At the 68th Annual Winter Ball, the NYJL will honor two key leaders of the Building Blocks program: Outstanding Sustainer Rosemarie Dackerman and Outstanding Volunteer Olivia Leon. Rosemarie heads community partner SPRC, and Olivia helped launch, and now co-leads, the program.

“Being part of the Building Blocks committee and being able to have my son join our sessions and help volunteer has been a truly rewarding and unique volunteer experience,” says Olivia. “[…]Building Blocks is a great example of how the NYJL grows and evolves volunteer options to meet the needs and schedules of our membership.  But the best part has been working with the Single Parent Resource Center and their clients over the span of three years. It has been great to watch all our children grow together, learn from each other and form friendships.”

Celebrate Building Blocks with us at Golden Tree’s Spirit of the Season: A Spotlight on Community on Thursday evening, December 5. Building Blocks will be among five committees recognized for their important contributions to our community. 

Congratulations to the NYJL’s 2019 Outstanding Sustainers and Volunteers!

Please join the New York Junior League in congratulating our 2019 Outstanding Sustainers and Outstanding Volunteers! Toast to this year’s honorees and hear stories about them from their friends and family during the upcoming Outstanding Sustainer and Outstanding Volunteer Announcement Party, taking place on Friday, November 16, 2018 at the Astor House.

Our Outstanding Volunteers for 2019 are Beth Batiuchok-Colon, Shelby Spears Carroll, Dayna Cassidy, Leighanna Morbey and Allison Davis O’Keefe. Our Outstanding Sustainers are Robin Stratton Rivera and Dee Dee Scarborough. The awards represent the highest honor that a NYJL active or sustainer can receive. 

Join us at this year’s Announcement Party to make the evening an extra special event for this year’s honorees. All members, friends, and family are invited to attend.

Congratulations again to these extraordinary women who will be honored on February 23, 2019 during the 67th Annual Winter Ball at Pier Sixty.

Celebrating the Newest NYJL Volunteers

The New York Junior League recently honored the latest class of provisionals for completing their requirements at the Spring Provisional Graduation. The ambitious and generous 196 women who make up the Spring 2018 provisional class, represent one of the largest provisional classes in NYJL history.  President, Suzanne Manning, congratulated the women and welcomed them as incoming Active Members of the NYJL.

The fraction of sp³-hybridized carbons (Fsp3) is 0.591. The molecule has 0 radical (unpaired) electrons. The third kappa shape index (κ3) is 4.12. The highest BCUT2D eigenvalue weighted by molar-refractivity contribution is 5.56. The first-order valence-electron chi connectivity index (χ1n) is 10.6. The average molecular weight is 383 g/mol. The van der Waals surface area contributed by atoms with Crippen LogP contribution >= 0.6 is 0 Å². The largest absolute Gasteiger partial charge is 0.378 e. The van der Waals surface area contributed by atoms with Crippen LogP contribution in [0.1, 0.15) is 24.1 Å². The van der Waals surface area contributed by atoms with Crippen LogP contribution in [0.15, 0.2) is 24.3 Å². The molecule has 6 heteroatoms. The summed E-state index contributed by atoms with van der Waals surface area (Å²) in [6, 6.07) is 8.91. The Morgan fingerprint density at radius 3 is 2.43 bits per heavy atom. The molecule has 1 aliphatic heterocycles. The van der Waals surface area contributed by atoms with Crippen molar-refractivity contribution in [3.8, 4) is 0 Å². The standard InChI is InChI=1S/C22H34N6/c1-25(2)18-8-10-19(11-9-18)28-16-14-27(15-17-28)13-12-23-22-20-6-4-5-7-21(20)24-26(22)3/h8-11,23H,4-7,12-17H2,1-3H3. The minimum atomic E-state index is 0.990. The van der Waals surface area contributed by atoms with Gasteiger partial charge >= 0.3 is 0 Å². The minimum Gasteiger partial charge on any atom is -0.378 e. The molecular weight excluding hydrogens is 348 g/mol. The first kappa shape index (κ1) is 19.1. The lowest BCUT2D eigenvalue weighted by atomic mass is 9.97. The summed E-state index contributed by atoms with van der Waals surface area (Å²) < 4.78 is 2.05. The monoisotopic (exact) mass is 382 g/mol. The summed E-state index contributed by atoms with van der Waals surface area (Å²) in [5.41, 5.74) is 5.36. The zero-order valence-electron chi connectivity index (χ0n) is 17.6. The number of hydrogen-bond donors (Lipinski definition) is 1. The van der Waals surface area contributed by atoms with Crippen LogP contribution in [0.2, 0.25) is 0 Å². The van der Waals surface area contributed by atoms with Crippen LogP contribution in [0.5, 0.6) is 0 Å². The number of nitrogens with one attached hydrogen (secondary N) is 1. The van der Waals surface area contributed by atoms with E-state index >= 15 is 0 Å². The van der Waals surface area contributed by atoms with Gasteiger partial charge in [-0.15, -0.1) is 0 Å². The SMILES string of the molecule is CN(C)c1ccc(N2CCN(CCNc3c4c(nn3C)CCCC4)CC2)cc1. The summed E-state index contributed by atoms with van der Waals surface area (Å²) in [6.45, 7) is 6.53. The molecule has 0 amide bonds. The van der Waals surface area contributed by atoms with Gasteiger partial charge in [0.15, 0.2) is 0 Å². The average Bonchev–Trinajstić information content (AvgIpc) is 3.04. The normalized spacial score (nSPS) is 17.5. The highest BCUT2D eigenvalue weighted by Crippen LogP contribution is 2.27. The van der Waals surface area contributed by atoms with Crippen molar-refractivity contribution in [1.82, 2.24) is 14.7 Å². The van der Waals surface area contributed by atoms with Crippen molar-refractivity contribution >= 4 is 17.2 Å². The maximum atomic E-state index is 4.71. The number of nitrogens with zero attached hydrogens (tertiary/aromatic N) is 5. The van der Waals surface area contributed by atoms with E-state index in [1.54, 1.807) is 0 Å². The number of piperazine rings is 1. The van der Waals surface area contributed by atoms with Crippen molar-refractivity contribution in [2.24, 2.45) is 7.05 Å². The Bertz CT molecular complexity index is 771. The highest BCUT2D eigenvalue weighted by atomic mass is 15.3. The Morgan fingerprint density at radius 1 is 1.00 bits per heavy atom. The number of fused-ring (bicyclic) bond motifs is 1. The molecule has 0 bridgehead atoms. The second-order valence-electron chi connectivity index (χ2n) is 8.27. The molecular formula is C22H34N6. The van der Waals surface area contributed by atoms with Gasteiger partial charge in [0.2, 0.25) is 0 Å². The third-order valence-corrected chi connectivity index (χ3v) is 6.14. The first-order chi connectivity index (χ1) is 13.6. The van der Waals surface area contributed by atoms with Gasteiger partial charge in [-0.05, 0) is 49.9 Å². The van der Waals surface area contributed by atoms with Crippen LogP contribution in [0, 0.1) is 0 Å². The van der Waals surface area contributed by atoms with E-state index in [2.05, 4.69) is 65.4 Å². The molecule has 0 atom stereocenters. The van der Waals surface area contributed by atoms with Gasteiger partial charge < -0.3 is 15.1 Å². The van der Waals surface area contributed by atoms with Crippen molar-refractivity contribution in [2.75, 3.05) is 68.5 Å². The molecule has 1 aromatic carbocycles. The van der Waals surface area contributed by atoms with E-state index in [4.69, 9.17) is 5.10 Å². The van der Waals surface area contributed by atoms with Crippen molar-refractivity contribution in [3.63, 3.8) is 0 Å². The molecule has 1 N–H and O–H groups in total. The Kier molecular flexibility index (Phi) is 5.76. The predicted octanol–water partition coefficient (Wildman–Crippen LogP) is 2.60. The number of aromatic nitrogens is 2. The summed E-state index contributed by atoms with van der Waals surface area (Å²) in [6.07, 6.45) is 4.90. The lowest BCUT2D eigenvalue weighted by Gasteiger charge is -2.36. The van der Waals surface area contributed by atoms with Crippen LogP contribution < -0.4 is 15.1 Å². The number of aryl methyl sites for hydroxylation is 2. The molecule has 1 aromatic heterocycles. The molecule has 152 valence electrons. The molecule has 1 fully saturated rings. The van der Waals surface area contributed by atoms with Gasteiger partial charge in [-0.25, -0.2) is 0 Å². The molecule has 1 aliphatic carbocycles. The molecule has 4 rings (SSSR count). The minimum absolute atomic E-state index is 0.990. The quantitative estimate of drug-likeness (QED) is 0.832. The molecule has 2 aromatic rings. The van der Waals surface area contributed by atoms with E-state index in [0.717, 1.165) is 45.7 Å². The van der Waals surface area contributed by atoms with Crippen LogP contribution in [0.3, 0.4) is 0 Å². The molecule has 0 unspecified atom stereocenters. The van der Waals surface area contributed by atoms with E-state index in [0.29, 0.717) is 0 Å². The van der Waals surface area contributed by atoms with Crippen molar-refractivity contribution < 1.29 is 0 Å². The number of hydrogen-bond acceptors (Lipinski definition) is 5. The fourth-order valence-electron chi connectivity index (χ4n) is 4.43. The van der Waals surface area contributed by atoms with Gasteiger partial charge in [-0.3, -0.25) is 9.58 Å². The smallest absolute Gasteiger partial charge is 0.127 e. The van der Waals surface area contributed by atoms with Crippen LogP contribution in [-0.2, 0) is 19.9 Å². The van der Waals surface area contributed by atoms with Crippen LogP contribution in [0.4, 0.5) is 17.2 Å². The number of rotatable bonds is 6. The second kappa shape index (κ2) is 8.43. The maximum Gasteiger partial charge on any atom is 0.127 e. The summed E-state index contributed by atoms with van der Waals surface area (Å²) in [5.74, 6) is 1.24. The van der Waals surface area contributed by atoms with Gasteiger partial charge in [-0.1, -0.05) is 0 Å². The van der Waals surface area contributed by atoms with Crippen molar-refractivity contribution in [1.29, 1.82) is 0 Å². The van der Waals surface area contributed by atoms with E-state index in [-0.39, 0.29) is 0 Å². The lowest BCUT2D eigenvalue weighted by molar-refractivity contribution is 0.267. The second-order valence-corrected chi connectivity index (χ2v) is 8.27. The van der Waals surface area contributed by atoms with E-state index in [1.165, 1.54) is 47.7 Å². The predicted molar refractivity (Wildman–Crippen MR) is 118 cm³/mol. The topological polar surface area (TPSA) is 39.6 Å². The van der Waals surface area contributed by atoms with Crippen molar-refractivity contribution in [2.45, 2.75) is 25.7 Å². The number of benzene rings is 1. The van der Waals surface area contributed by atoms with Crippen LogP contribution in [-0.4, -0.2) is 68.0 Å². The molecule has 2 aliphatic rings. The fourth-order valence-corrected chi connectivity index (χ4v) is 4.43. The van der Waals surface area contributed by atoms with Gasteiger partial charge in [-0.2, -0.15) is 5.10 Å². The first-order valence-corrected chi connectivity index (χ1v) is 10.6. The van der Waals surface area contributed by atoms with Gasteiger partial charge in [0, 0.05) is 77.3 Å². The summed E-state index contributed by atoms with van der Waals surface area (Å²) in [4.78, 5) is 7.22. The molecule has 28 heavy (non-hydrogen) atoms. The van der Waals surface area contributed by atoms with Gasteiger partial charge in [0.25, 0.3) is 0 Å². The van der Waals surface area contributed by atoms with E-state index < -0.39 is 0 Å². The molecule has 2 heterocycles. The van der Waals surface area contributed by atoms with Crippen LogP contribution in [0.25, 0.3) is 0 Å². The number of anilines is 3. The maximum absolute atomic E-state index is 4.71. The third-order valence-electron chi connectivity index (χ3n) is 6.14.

The 2018 Provisionals on the Move, honored for their character, leadership, volunteerism, and other qualities that will make them a successful active Junior League member, are: Alexandra Carmel, Brittany Dotson, Cait Gillespie, Christina Mangels, Delainey Farris, Devin Brooks, Lauren Cook, Lee Fabiaschi, Natalie Rodriguez, Regan Purcell, Samantha David.

Jennifer Barnes acknowledged that she enjoyed learning about the NYJL mission and volunteering with the Playground Improvement Project during her Provisional training. Caley Taylor and Sabrina Fruci bonded during the neighborhood assignment project and are also both excited to volunteer more during their NYJL careers.

Meshal Rao served as social chair of her provisional group, planning happy hours and other events with her fellow Provisionals, and is excited to continue to meet other members in the upcoming Junior League year. Veronica Rogala was also drawn to the NYJL for the opportunity to socialize with like-minded women, and counted the Provisional Graduation as one of the most exciting moments of the Provisional semester.

The New York Junior League is thrilled to have these new members become Active Members, and encourages other interested women to attend an upcoming orientation to learn more about the NYJL.


From left to right: Devin Brooks, Kristen Morea, Suzanne Manning